This is quite apparent with those original citizens who occupied the North American continent before the European settlers invaded.

(You see how carefully I worded that? Of course, I probably offended the Europeans, who would insist they “settled,” not “invaded.” Once again, you can’t win.)

But concerning these individuals, in my lifetime I have heard them called Indians, American Indians, tribal nations and Native Americans.

Even though I want to be as gentle as possible with the feelings of others, I think what we call them is not nearly as important as how we treated them, and how the treatment continues today with a sense of antipathy.

Yes, I think the American consciousness occasionally needs to be pricked by our approach to those who were here when we arrived and those we brought over from Africa to tend our fields.

We have two groups of people who have a vicious history with the white class, who continue to suffer under varying degrees of subjugation and prejudice to this day.

So I don’t know what you want to call them, and I don’t know whether it makes a difference if the Washington football team is called the Redskins or not. I think the true problem is does not lie in calling “Indians” and “Negroes,” or “African-Americans” and “Native Americans,” but rather, when you finish addressing them, the determining factor of your quality of life is in how you grant them equal quality.

  • What did the white man bring to the Apache nation? Disease, guns and whiskey.
  • What did the white man bring to the African? Slavery, punishment and the ghetto.

So I think it’s a bit pretentious to believe that simply because we choose the correct verbiage for greeting them that we’ve bridged the gap.

Actually, I would much rather call them Indians and Negroes, but love them as my brothers and sisters as opposed to referring to them by the popular lingo of the day … and sequester them in lack.

 

 

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Allegro

Words from Dic(tionary)

dictionary with letter A

Allegro: 1. (n) the name of a passage or movement of music in a fast tempo 2. (adj.) at a brisk tempo

I used to believe with all my heart, soul, mind and strength that appearing to be smart, intellectual, well-versed and verbal was essential in order to maintain the integrity of the self-deception of my general superiority. I did stupid stuff:

  • I lied about my qualifications.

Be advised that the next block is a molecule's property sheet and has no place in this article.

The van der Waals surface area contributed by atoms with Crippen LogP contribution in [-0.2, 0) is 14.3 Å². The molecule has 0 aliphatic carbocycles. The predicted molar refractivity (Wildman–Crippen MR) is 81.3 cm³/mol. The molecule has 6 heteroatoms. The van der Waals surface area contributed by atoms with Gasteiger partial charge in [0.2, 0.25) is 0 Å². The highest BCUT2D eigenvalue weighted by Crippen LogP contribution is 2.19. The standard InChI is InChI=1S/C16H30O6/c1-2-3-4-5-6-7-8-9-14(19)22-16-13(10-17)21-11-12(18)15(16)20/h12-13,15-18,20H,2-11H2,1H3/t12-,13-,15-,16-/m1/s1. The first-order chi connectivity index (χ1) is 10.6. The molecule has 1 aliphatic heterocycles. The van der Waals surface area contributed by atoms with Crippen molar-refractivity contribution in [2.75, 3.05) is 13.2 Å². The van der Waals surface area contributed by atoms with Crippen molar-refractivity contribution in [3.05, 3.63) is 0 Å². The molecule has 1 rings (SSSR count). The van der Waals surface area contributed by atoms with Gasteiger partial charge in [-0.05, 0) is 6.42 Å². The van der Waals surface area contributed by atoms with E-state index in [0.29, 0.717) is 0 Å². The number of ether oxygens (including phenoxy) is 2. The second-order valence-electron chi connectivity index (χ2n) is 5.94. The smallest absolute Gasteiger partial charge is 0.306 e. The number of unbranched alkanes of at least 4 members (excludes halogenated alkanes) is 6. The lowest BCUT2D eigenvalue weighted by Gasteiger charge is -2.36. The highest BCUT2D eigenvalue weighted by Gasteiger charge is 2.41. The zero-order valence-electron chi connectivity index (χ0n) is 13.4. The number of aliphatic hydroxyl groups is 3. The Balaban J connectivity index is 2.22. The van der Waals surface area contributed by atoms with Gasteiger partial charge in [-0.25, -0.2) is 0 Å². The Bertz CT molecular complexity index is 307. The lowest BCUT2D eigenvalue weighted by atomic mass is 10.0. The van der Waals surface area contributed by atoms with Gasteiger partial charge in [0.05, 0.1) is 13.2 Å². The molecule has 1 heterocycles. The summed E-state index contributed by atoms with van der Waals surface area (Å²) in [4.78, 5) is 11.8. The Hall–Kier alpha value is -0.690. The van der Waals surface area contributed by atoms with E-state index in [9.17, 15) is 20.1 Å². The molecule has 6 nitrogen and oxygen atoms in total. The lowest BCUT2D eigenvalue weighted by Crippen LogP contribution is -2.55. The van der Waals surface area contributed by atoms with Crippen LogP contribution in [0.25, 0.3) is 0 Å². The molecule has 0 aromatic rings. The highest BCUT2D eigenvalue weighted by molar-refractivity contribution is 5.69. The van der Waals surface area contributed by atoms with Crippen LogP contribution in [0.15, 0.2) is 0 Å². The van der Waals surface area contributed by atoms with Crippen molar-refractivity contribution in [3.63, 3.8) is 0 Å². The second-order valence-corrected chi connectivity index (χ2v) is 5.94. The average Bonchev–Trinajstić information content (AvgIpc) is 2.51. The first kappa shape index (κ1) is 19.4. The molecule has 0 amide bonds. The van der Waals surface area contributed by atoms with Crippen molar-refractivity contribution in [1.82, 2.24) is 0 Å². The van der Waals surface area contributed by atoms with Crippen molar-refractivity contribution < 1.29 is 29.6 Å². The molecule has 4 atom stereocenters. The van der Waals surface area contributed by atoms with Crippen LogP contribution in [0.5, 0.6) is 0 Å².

• I embellished on my abilities.
  • I touted my sexual prowess.
  • And I exaggerated the depth of my understanding.

I was afraid that the package of human ability provided for me was insufficient to my personal indebtedness.

One day I just woke up and got sick of being a fool. I stopped wearing the jester’s hat and dancing for the kings. I realized that the greatest gift I could give myself was to stop faking it.

The greatest gift I could give to God was to find a way to get along with human beings.

And the greatest way to get along with other human beings was to simplify what I shared with them.

You see, when I read the word “allegro,” I think of all the pretentious musicians I have ever met, who think they are extraordinarily sophisticated by expressing musical notations in Latin or Italian, which, when translated, still mean “fast, slow, loud and soft.” You see, the Italians were not trying to be “poofy”–it was just their language.

If you find yourself searching for a word to express a simple idea so that you can impress those around you, then you are probably suffering from a severe case of viral “jerkitis.” Especially if you need to say the words with a foreign accent or a bit of flourish in your pronunciation.

So when I’m discussing music in a recording studio and find myself surrounded by the “hierarchy” of the craft, I don’t use the word “allegro.” I merely say, “This is faster.”

Yes, often they correct me, using the proper term for such a maneuver.

But I just smile, knowing in my soul that the art of simplicity is the true definition of intelligence.

Affluent

Words from Dic(tionary)

dictionary with letter AAffluent: (adj.) having a great deal of wealth or money

For ten years of my life I was affluent.

I lived in a big house, had extra finance, drove really neat cars and spent money on expensive lunches which I dubbed “business.”

Most of the money I utilized was not of my own making. It was inherited. It still spent the same.

I built a swimming pool in my back yard, had a gazebo in my front, and even constructed artistic decking to get from my house to the pool

What can I tell you about being affluent?

  • It’s like being poor except you only worry about money half the time.
  • You spend less of your thought process wondering if you should buy the T-bone steaks that are on sale, but you still get a bit of indigestion when you realize how much cash you extracted from your bank account–just to eat grilled cow.
  • There is a greater sense of loss, and much more pressure to reimburse what you’re spending because otherwise, you cannot continue the absolute facade of affluence.

I will not tell you that it was absent charm. I certainly will not tell you it was devoid of excitement. AND I will not be so pretentious as to lead you to believe that if it were offered to me again as an option for my ongoing existence, that I would not leap, in a stumbling way, in that direction.

But I can say that it really doesn’t matter.

Because of the money that I had, the thing I rejoice over more than anything else is that much of it was given away to others to produce lasting glee. There is something wonderful about knowing that twenty dollars does not mean much to you personally, but to another individual who is working minimum wage, it is a heavenly gift floated down on gossamer wings.

Pretty damn fantastic.

So I continue to work hard–not to build another swimming pool or purchase another gazebo hand-built by the Amish–but to make sure that I have enough coinage in my purse to surprise those souls who worked harder than they should have for less than what they’re worth.

I have maintained the best part of being affluent: I still get a gas out of giving.